Programas como Comunidades Seguras tienen “errores fundamentales”, son aplicados con “desproporción” y “dañan la credibilidad” de las agencias federales de seguridad de EE.UU. ante los inmigrantes, criticaron diversos grupos activistas. El programa Comunidades Seguras y otros como el 287g, que persiguen a inmigrantes con antecedentes penales, suponen que cualquier detención o contacto con la policía por parte de un inmigrante pueda causar que se remita de manera inmediata información a la Oficina de Inmigración y Aduanas (ICE). En algunos casos, estos procesos pueden culminar en la deportación. “Esto ha generado un estado de terror” en comunidades con alto número de inmigrantes indocumentados, aseguró Adelina Nichols, directora de un grupo latino de derechos humanos en Georgia. – IMPRE 03.01.2012
In the Feb. 22 Republican debate in Arizona, where Romney and his main rival Rick Santorum were competing for the state’s anti-illegal immigration vote, Romney praised Arizona’s E-Verify system to check employees’ immigration status and said, “I think we see a model here in Arizona.” He added that, if elected, he would stop current federal lawsuits
When a federal appeals court hears arguments Thursday in the legal challenges against tough new laws targeting illegal immigration in Alabama and Georgia, people outside of those two states will be paying attention. The 11th U.S. Circuit Court of Appeals is scheduled to hear arguments on two separate challenges to Alabama’s law, one filed by
Alabama and Georgia will try to salvage their laws targeting illegal immigrants in arguments before a federal court that already said there’s a “substantial likelihood” some parts will be thrown out. A three-judge panel set to hear cases today in Atlanta temporarily blocked Alabama from requiring illegal immigrants to carry registration papers and
“We feel that there’s enough evidence to show that these programs damage communities and so, we wanted to put those concerns before the sheriff, and ask him to desist from this effort to give credibility to the 287g program.” She claims the law empowers local law enforcement — trained by federal immigration authorities — to intercept, interview and hold foreigners, who are suspected of being in this country illegally. “Our concerns deal with the fact that 287(g) has been a very harmful program to communities.” – KUHF 02.29.2012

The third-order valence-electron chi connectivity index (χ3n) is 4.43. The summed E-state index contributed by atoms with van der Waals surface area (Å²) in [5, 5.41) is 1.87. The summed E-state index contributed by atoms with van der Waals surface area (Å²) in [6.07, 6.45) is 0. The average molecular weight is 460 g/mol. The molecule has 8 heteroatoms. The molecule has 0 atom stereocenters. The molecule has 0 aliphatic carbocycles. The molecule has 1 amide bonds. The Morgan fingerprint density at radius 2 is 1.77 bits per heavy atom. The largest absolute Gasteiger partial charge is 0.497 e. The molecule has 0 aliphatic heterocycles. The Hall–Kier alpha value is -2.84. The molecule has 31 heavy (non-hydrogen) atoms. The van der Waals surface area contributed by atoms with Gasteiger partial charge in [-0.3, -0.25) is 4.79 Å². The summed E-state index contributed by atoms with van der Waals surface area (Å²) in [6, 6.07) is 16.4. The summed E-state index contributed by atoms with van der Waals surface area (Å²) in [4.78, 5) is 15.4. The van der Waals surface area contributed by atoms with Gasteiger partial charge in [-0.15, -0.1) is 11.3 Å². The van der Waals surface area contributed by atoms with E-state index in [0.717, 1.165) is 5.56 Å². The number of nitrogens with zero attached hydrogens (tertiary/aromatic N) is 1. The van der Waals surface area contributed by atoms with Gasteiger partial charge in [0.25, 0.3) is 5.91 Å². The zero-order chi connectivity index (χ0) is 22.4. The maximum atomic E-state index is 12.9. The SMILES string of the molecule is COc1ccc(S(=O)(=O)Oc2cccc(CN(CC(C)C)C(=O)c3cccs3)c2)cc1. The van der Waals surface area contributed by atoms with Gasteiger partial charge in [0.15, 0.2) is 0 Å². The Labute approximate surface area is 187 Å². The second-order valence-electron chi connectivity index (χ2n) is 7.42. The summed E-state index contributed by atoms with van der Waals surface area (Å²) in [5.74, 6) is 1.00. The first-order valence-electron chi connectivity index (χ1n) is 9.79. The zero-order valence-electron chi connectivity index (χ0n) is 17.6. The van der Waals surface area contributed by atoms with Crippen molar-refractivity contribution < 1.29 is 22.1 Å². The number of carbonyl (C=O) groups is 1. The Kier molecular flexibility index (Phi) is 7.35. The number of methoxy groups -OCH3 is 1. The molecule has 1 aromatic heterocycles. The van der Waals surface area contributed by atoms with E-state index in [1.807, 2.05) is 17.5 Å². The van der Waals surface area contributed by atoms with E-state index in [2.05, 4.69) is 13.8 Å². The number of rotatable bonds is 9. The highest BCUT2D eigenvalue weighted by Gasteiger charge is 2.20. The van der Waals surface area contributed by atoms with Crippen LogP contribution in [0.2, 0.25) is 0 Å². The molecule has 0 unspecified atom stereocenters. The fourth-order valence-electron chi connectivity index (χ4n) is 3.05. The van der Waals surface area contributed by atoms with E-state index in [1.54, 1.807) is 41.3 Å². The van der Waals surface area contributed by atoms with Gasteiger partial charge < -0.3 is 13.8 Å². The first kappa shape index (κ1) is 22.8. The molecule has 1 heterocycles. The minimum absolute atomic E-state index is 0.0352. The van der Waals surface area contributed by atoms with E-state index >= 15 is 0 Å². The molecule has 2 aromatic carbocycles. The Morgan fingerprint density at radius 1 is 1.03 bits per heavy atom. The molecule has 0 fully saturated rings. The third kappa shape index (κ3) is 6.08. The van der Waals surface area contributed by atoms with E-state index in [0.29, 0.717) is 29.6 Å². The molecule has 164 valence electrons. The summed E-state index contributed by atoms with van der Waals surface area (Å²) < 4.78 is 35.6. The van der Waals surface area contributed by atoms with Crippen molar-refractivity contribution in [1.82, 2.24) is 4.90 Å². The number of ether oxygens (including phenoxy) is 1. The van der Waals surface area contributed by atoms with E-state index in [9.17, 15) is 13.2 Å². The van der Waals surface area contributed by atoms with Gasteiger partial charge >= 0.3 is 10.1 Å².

A federal judge blocked police in Arizona from enforcing a section of the state’s 2010 immigration enforcement law that prohibited people from blocking traffic when they seek or offer day labor services on streets.
U.S. District Judge Susan Bolton ruled Wednesday that groups seeking to overturn the law will likely prevail in their claim that the day labor rules violate the First Amendment.
The Deep South, already the nation’s hottest illegal immigration battleground, will see more action in the coming days, with Mississippi considering an Alabama-style immigration crackdown bill and a federal appeals court set to consider Thursday whether the Alabama law, and a similar one in Georgia, are constitutional. The legislation and the courtroom battle will serve as a prelude to April 25, when the Supreme Court will hear oral arguments over Arizona’s SB 1070, the controversial 2010 law that triggered a wave of state-level efforts nationwide to get tough on illegal immigrants. – LA Times 02.29.2012
A move by the Obama administration to phase out some federal agreements that give local police authority to take part in immigration enforcement doesn’t go far enough, a diverse group of advocates and law enforcement experts said in a conference call Tuesday. The administration indicated in this year’s budget that it would put an end to portions of the 287g program in favor of implementing Se Communities nationwide, but the group says doing so will do little to address the problems that arise when local law enforcement officers act as immigration agents. The programs, summarized the call’s moderator, Patty Kupfer of America’s Voice, deteriorate community policing and trust. They translate into a growing fear of police in the immigrant community and tell immigrants that contact with police, even sometimes to report a crime, could lead to deportation, she said. – Univision 02.29.2012
A federal judge blocked police in Arizona from enforcing a section of the state’s 2010 immigration enforcement law that prohibited people from blocking traffic when they seek or offer day labor services on streets. U.S. District Judge Susan Bolton ruled Wednesday that groups seeking to overturn the law will likely prevail in their claim that the
Teodro Maus, s presidente del Georgia Latino Alliance for Human Rights (GLAHR), explica mediante un comunicado de prensa que “la crisis de los derechos civiles en Georgia comenzó antes de que la HB87 fuera propuesta. El miedo que implica esta ley ya la hemos vivido en nuestras vidas bajo la ley federal 287 y ahora el programa Comunidades Seguras